There are the obligatory spells, feats, advanced classes and prestige classes that are de rigueur in d20 publishing. The advanced classes range from the mundane (Street Warrior, Swashbuckler) to the magical (Mystic) and a few niches in-between (Glamorist, Shadow Hunter, Speed Demon). The spells cover an equally broad gamut. There are D&D stalwarts like sleep and magic missile, and modern re-imaginings of D&D stalwarts (a version of magic mouth that places a triggered message in a television, electronic road-sign, or jumbotron instead of a statue) and some completely new spells such as wire walk and machine invisibility. You get the idea: something for everyone.

One innovation in Urban Arcana that really struck me was the addition of a new type of magic called incantations. Unlike the level-based magic that is fundamental to the d20 system, these spells can be cast by anyone, and as often as they wish, but they require difficult skill checks and usually a significant amount of time -- 10 minutes to a few hours. Players won't be using incantations to cast fireballs during combat, but if you want a more pulp feel to your game, the evil cultists can cast one to mentally dominate a kidnapped heiress or gate in a demon from the other side. It is a nice solution for introducing magic and the supernatural into a world without spell-slinging wizards in the traditional D&D model. It is even designed modularly, so you can create your own incantations to suit your needs.

There are a handful of new magic items, although to be honest most of them seem more cartoonish to me than awe-inspiring. The Camera of Soul Stealing and Riot Shield of Fear are about as good as it gets, the Chainsaw of the Psycho is a bit goofy and the Bad Hair Day Clip is regrettable, at best. Some folks might really jazz on a car-wars sort of vibe with the magic enhancements to vehicles, but they aren't to everyone's taste.

Likewise the monsters are spotty, Gear Golems or Digital and Mechanical Homunculi will be great additions to any campaign that assumes that magic and technology closely interact in the modern world, and the d20 Modern versions of Beholders, Fiends and Dragons will be a nice fit in a campaign of uncovered secrets and dark lore. Living (carnivorous) Dumpsters and Demonic Autos are actually a bit of a lark to read about, but they are pretty difficult to fit into a game -- they aren't really technology, but they aren't really devilish either. They simply serve to jump out at players from a direction they don't expect -- which can be useful, granted, but again seems pretty cartoonish.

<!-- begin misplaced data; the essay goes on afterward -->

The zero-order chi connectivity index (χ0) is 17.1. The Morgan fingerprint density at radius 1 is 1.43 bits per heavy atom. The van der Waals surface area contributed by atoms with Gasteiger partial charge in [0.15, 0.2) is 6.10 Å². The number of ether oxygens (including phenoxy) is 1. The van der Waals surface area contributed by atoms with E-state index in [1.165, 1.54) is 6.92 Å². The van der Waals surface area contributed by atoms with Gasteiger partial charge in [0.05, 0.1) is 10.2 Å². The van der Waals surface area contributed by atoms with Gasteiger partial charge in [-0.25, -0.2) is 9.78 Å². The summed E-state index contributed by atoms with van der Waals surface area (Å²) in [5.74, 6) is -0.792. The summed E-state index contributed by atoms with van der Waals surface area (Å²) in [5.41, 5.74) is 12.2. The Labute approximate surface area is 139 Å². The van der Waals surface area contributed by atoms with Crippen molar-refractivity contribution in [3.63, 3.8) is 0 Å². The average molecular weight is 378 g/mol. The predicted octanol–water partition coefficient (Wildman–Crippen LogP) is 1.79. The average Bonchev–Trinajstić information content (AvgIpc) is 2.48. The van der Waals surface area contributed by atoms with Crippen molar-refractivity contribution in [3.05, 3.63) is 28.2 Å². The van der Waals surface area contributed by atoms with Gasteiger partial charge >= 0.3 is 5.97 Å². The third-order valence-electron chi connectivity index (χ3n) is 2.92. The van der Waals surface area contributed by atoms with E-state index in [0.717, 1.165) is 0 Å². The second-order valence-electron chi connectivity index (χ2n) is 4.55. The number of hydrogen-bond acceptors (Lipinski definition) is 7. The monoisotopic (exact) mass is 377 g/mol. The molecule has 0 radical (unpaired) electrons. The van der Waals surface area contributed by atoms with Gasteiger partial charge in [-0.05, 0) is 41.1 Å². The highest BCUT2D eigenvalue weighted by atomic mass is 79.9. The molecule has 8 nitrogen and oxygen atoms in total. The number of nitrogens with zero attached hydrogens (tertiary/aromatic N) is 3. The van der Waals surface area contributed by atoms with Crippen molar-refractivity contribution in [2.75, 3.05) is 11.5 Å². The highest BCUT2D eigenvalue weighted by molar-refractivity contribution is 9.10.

Even if you plan on only introducing a limited amount of magic and fantasy into your d20 Modern campaign, Urban Arcana has quite a bit of general information and tools for running a game. Equipment such as police scanners, bug sweepers, and more firearms and weapons are included. Bicycles were notably absent from the core rulebook and finally get an official treatment here, and there are maps of common locations such as a bar, city hall, a warehouse and a shopping mall. There is even a chapter on organizations so extensive that almost anyone should be able to find one or two that strikes their fancy. And if you need something to get you started, there are seven short adventures fully detailed.

But after all is said and done, is it any good? Well, yes. If you are planning on running a d20 Modern campaign with any amount or type of magic in it, then you will find lots of ideas floating around here to help give your adventures a new direction or twist Even though I wasn't really inspired by the premise of book, my imagination was sparked with the possibilities of the individual bits of material presented -- more possibilities than I would ever have time to use in a game -- and I expect that while no two individuals will be inspired by the same combination of elements, most will be inspired nonetheless.

Copyright © 2003 Mike Thibault

Michael Thibault is a librarian and archivist in Ottawa, Canada. Aside from gaming and the obligatory obsession with reading, he... er, well, he doesn't have any other hobbies.